Scholars posit that economically prosperous times should produce higher individualism and narcissism, and economically challenging times lower individualism and narcissism. This creates the possibility that narcissism among U.S. college students, which increased between 1982 and 2009, may have declined after the Great Recession. Updating a cross-temporal meta-analysis of the Narcissistic Personality Inventory to 2013 (k = 164, N = 35,095) and adding two within-campus analyses to 2015 (Study 2: UC Davis, N = 58,287) and 2016 (Study 3: U South Alabama, N = 14,319) revealed a non-monotonic pattern, with increases in NPI scores between 1982 and 2008 and declines thereafter. The decline in NPI scores during and after the recession took narcissism back to their original levels in the 1980s and 1990s. Implications for the interplay between economic conditions and personality traits are discussed.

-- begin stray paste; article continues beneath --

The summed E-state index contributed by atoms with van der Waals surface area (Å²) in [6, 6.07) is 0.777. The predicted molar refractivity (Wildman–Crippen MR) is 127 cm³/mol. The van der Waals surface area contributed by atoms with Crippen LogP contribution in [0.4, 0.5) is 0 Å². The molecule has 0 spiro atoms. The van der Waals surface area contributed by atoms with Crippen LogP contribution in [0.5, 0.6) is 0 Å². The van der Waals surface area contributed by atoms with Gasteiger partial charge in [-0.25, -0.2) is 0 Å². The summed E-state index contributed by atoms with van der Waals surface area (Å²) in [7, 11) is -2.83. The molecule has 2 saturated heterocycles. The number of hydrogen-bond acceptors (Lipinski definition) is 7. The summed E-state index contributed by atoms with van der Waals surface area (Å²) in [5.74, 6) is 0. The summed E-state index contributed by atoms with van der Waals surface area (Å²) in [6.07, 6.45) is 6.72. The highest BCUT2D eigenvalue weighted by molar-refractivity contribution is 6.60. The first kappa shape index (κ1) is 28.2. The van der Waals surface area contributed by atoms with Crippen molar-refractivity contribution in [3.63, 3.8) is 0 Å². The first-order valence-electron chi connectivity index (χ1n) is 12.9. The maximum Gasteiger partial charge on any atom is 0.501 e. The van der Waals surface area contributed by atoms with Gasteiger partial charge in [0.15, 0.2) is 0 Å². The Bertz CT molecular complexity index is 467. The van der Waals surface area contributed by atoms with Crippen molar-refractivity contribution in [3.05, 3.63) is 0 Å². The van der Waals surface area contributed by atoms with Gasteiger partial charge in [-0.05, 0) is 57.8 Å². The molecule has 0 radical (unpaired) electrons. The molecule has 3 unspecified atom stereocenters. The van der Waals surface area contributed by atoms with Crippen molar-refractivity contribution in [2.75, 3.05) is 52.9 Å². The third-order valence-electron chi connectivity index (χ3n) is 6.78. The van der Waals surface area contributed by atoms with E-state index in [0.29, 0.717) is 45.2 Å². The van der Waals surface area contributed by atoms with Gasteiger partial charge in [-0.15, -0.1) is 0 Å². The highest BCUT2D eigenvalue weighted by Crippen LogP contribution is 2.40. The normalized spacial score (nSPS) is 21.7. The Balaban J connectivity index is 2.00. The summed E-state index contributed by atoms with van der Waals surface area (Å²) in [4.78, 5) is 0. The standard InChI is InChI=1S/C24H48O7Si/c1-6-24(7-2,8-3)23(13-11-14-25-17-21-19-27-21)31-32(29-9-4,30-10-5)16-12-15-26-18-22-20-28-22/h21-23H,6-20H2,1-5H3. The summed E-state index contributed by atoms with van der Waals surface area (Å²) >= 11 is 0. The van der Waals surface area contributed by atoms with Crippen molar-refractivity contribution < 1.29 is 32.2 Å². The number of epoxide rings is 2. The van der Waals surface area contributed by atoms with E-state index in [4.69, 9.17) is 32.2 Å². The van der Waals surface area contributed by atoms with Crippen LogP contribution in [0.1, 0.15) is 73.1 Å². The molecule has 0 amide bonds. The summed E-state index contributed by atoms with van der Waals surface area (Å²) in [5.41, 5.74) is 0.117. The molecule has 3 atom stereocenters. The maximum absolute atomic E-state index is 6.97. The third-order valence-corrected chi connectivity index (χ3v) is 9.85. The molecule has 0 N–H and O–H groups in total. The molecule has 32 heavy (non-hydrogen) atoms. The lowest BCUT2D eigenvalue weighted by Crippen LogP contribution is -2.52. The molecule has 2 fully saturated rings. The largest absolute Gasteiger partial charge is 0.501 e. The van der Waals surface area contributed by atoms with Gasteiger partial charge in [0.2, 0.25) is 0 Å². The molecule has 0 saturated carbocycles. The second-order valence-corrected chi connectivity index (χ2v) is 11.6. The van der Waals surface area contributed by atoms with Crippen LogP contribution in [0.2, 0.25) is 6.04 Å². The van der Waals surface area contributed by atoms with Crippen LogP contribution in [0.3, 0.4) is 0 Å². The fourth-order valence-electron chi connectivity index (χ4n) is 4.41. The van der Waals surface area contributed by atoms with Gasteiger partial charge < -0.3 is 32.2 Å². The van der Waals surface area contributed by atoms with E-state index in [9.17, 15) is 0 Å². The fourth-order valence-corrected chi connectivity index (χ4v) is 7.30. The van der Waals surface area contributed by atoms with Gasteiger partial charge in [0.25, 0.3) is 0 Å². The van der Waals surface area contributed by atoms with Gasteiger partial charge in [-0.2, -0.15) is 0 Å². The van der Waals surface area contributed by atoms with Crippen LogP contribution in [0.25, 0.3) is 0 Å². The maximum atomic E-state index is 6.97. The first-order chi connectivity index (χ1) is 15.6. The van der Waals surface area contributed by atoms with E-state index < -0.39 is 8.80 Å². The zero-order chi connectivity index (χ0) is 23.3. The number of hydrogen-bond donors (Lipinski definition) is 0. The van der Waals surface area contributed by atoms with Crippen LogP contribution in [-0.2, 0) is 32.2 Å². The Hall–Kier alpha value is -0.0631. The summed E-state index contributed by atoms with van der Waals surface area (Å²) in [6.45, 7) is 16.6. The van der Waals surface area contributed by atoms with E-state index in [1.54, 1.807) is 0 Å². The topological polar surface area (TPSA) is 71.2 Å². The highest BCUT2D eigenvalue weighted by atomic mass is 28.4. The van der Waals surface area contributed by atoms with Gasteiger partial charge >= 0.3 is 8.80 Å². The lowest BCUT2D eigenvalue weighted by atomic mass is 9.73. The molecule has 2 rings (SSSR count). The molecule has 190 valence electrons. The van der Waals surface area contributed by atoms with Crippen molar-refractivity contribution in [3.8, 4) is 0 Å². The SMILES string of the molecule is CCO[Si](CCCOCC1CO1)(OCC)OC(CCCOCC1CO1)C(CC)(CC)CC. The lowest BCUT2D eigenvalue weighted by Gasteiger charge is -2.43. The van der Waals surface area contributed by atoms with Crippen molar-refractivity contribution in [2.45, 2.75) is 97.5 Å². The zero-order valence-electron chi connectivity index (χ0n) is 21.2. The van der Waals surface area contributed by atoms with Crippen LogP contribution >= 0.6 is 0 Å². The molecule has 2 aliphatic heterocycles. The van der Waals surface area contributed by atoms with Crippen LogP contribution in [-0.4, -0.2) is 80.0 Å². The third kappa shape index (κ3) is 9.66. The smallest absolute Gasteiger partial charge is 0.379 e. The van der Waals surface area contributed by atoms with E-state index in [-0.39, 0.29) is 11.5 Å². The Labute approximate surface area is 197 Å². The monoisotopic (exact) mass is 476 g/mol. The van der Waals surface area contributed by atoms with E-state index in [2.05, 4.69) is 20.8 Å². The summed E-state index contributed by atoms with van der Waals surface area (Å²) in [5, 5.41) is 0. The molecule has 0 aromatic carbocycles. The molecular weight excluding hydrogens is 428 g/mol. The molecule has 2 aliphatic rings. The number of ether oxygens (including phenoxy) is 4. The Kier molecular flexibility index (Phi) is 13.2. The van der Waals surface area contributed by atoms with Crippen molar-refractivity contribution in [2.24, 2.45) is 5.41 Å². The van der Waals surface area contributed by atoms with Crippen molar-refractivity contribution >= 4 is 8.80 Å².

Personality and Individual Differences
College of Business and Management
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Twenge, J. M., Konrath, S. H., Cooper, A. B., Foster, J. D., Keith Campbell, W., & McAllister, C. (2021). Egos deflating with the great recession: A cross-temporal meta-analysis and within-campus analysis of the narcissistic personality inventory, 1982-2016. Personality and Individual Differences, 179, 1-8. https://doi.org/10.1016/j.paid.2021.110947